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Journal Article

Decoupling canopy structure and leaf biochemistry: Testing the utility of Directional area scattering factor (DASF)

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Adams, J., Lewis, P., & Disney, M. (2018). Decoupling canopy structure and leaf biochemistry: Testing the utility of Directional area scattering factor (DASF). Remote Sensing, 10(12): 1911. doi:10.3390/rs10121911.

Cite as: http://hdl.handle.net/21.11116/0000-0003-399C-E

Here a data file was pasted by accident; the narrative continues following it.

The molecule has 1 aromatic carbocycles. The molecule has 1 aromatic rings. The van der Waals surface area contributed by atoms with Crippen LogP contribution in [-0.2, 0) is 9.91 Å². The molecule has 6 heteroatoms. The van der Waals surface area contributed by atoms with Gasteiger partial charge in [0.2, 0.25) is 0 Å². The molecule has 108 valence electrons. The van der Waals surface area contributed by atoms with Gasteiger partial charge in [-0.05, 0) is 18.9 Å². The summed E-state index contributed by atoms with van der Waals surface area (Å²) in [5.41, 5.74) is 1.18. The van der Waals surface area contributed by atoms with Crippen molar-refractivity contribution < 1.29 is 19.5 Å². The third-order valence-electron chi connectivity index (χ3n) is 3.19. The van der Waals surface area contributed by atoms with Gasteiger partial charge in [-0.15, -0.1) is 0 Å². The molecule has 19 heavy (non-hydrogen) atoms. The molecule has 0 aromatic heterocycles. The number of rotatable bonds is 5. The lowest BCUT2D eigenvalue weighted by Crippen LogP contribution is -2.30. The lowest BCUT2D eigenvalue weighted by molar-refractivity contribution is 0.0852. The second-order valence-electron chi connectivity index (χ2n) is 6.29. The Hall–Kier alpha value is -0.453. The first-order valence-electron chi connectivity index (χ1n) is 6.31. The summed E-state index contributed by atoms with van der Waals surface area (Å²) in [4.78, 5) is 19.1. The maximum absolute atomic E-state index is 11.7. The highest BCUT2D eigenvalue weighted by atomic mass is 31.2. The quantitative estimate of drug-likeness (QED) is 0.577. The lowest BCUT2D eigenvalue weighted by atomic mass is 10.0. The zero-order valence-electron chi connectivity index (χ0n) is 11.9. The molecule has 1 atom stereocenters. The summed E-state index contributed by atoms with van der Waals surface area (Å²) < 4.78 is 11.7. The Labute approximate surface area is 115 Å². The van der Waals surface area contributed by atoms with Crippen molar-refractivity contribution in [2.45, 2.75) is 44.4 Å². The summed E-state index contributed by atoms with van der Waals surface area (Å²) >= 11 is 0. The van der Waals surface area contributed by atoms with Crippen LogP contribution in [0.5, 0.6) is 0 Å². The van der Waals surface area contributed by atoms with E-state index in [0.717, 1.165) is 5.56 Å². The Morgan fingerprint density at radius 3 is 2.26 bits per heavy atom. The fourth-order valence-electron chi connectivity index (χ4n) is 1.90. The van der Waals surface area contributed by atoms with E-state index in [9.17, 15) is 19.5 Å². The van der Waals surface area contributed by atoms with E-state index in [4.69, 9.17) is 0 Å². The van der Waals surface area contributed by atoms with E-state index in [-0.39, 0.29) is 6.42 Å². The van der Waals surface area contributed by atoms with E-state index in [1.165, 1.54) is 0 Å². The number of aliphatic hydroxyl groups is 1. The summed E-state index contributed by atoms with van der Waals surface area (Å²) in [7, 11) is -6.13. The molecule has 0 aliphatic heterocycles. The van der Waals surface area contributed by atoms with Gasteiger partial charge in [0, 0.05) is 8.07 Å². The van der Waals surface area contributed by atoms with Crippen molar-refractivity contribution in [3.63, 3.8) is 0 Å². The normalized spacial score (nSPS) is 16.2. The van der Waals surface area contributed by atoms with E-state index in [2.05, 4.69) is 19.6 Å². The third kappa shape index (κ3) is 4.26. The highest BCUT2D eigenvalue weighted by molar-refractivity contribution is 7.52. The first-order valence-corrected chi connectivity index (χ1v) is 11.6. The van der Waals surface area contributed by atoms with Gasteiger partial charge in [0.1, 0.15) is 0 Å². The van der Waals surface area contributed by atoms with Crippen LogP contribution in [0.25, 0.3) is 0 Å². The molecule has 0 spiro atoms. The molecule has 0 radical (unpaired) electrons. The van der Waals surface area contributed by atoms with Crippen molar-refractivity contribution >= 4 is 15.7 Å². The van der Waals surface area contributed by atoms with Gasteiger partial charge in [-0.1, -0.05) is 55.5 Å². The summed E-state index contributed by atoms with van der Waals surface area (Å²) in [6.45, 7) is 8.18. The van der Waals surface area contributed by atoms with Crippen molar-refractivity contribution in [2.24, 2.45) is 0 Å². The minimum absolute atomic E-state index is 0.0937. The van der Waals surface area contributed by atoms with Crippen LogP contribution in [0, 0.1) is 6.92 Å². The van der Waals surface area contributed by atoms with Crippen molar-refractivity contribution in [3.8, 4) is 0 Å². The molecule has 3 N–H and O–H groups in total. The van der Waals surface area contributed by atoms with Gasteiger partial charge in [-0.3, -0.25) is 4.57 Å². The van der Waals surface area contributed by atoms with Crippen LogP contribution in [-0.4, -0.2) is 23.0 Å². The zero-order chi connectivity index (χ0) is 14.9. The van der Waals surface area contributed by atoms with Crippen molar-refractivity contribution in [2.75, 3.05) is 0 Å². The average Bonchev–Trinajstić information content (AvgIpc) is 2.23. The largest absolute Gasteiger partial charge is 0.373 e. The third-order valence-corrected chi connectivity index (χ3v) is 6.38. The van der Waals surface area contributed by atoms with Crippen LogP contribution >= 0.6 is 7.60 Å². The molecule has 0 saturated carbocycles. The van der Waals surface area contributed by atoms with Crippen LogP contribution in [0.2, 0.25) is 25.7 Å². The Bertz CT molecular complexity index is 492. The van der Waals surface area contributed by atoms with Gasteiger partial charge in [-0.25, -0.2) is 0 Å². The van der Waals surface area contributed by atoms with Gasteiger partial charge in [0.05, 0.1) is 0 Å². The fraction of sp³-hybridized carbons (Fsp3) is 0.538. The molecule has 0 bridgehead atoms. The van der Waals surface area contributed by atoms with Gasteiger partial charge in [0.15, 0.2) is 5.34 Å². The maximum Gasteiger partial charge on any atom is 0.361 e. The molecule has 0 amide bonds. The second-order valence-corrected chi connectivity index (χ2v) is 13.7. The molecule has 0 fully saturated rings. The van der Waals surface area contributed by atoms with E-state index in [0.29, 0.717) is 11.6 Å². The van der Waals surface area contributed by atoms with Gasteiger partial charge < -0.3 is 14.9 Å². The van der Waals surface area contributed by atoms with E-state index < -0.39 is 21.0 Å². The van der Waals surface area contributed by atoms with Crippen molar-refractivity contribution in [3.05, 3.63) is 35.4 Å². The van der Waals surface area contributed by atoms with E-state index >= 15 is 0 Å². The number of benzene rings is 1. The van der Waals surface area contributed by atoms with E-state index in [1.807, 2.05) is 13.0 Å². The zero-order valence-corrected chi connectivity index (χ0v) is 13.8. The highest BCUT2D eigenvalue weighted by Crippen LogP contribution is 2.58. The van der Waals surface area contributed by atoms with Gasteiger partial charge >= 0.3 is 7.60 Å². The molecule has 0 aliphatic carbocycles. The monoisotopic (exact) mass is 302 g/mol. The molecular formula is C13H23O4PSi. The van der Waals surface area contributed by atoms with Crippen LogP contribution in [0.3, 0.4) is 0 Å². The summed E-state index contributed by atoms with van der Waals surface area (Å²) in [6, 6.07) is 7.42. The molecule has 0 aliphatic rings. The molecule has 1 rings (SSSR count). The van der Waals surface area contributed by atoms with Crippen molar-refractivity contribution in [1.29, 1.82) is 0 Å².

Biochemical properties retrieved from remote sensing data are crucial sources of information for many applications. However, leaf and canopy scattering processes must be accounted for to reliably estimate information on canopy biochemistry, carbon-cycle processes and energy exchange. A coupled leaf-canopy model based on spectral invariants theory has been proposed, that uses the so-called Directional Area Scattering Factor (DASF) to correct hyperspectral remote sensing data for canopy structural effects. In this study, the reliability of DASF to decouple canopy structure and biochemistry was empirically tested using simulated reflectance spectra modelled using a Monte Carlo Ray Tracing (MCRT) radiative transfer model. This approach allows all canopy and radiative properties to be specified a priori. Simulations were performed under idealised conditions of directional-hemispherical reflectance, isotropic Lambertian leaf reflectance and transmittance and sufficiently dense (high LAI) canopies with black soil where the impact of canopy background is negligible, and also departures from these conditions. It was shown that both DASF and total canopy scattering could be accurately extracted under idealised conditions using information from both the full 400-2500 nm spectral interval and the 710-790 nm interval alone, even given no prior knowledge of leaf optical properties. Departures from these idealised conditions: varying view geometry, bi-directional reflectance, LAI and soil effects, were tested. We demonstrate that total canopy scattering could be retrieved under conditions of varying view geometry and bi-directional reflectance, but LAI and soil effects were shown to reduce the accuracy with which the scattering can be modelled using the DASF approach. We show that canopy architecture, either homogeneous or heterogeneous 3D arrangements of canopy scattering elements, has important influences over DASF and consequently the accuracy of retrieval of total canopy scattering. Finally, although DASF and total canopy scattering could be retrieved to within 2.4% of the modelled total canopy scattering signal given no prior knowledge of leaf optical properties, spectral invariant parameters were not accurately retrieved from the simulated signal. This has important consequences since these parameters are quite widely used in canopy reflectance modelling and have the potential to help derive new, more accurate canopy biophysical information. Understanding and quantifying the limitations of the DASF approach as we have done here, is an important step in allowing the wider use of these methods for decoupling canopy structure and biochemistry.